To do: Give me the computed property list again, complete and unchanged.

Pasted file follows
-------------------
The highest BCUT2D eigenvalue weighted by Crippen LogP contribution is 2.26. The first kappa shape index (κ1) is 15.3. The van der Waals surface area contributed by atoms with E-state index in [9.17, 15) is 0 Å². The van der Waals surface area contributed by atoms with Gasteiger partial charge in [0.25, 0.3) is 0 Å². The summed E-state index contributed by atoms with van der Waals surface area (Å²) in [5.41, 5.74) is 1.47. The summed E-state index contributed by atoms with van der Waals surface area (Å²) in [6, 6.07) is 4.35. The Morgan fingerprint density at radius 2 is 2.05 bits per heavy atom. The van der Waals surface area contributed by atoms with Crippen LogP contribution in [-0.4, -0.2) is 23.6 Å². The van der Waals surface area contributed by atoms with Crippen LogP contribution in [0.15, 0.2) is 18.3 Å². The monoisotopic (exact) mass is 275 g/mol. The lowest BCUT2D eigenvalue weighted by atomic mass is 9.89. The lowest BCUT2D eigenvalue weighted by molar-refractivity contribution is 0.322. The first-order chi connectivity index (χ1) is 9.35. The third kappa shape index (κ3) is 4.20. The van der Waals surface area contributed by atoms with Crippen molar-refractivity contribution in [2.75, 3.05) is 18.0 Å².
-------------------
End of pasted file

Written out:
The highest BCUT2D eigenvalue weighted by Crippen LogP contribution is 2.26. The first kappa shape index (κ1) is 15.3. The van der Waals surface area contributed by atoms with E-state index in [9.17, 15) is 0 Å². The van der Waals surface area contributed by atoms with Gasteiger partial charge in [0.25, 0.3) is 0 Å². The summed E-state index contributed by atoms with van der Waals surface area (Å²) in [5.41, 5.74) is 1.47. The summed E-state index contributed by atoms with van der Waals surface area (Å²) in [6, 6.07) is 4.35. The Morgan fingerprint density at radius 2 is 2.05 bits per heavy atom. The van der Waals surface area contributed by atoms with Crippen LogP contribution in [-0.4, -0.2) is 23.6 Å². The van der Waals surface area contributed by atoms with Crippen LogP contribution in [0.15, 0.2) is 18.3 Å². The monoisotopic (exact) mass is 275 g/mol. The lowest BCUT2D eigenvalue weighted by atomic mass is 9.89. The lowest BCUT2D eigenvalue weighted by molar-refractivity contribution is 0.322. The first-order chi connectivity index (χ1) is 9.35. The third kappa shape index (κ3) is 4.20. The van der Waals surface area contributed by atoms with Crippen molar-refractivity contribution in [2.75, 3.05) is 18.0 Å².